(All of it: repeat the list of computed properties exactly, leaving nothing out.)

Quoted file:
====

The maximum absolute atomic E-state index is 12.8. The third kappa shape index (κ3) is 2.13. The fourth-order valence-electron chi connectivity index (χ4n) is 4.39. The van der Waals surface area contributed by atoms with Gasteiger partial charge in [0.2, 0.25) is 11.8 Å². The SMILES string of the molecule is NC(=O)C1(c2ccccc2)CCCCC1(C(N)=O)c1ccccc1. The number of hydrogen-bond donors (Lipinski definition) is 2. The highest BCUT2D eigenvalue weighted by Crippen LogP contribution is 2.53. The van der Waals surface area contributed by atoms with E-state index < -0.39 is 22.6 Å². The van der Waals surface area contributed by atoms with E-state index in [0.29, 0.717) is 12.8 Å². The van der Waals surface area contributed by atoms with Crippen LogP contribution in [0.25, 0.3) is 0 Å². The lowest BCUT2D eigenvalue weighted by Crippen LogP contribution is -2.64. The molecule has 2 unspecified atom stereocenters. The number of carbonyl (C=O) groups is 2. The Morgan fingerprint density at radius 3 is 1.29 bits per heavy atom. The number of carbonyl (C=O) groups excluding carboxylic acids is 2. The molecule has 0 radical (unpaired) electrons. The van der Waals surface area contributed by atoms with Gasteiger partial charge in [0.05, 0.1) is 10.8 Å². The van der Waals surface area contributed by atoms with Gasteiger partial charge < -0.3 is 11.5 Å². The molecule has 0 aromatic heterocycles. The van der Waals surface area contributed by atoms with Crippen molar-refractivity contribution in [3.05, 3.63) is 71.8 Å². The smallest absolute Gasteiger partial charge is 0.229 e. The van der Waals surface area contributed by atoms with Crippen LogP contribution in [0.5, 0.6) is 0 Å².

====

The maximum absolute atomic E-state index is 12.8. The third kappa shape index (κ3) is 2.13. The fourth-order valence-electron chi connectivity index (χ4n) is 4.39. The van der Waals surface area contributed by atoms with Gasteiger partial charge in [0.2, 0.25) is 11.8 Å². The SMILES string of the molecule is NC(=O)C1(c2ccccc2)CCCCC1(C(N)=O)c1ccccc1. The number of hydrogen-bond donors (Lipinski definition) is 2. The highest BCUT2D eigenvalue weighted by Crippen LogP contribution is 2.53. The van der Waals surface area contributed by atoms with E-state index < -0.39 is 22.6 Å². The van der Waals surface area contributed by atoms with E-state index in [0.29, 0.717) is 12.8 Å². The van der Waals surface area contributed by atoms with Crippen LogP contribution in [0.25, 0.3) is 0 Å². The lowest BCUT2D eigenvalue weighted by Crippen LogP contribution is -2.64. The molecule has 2 unspecified atom stereocenters. The number of carbonyl (C=O) groups is 2. The Morgan fingerprint density at radius 3 is 1.29 bits per heavy atom. The number of carbonyl (C=O) groups excluding carboxylic acids is 2. The molecule has 0 radical (unpaired) electrons. The van der Waals surface area contributed by atoms with Gasteiger partial charge in [0.05, 0.1) is 10.8 Å². The van der Waals surface area contributed by atoms with Gasteiger partial charge < -0.3 is 11.5 Å². The molecule has 0 aromatic heterocycles. The van der Waals surface area contributed by atoms with Crippen molar-refractivity contribution in [3.05, 3.63) is 71.8 Å². The smallest absolute Gasteiger partial charge is 0.229 e. The van der Waals surface area contributed by atoms with Crippen LogP contribution in [0.5, 0.6) is 0 Å².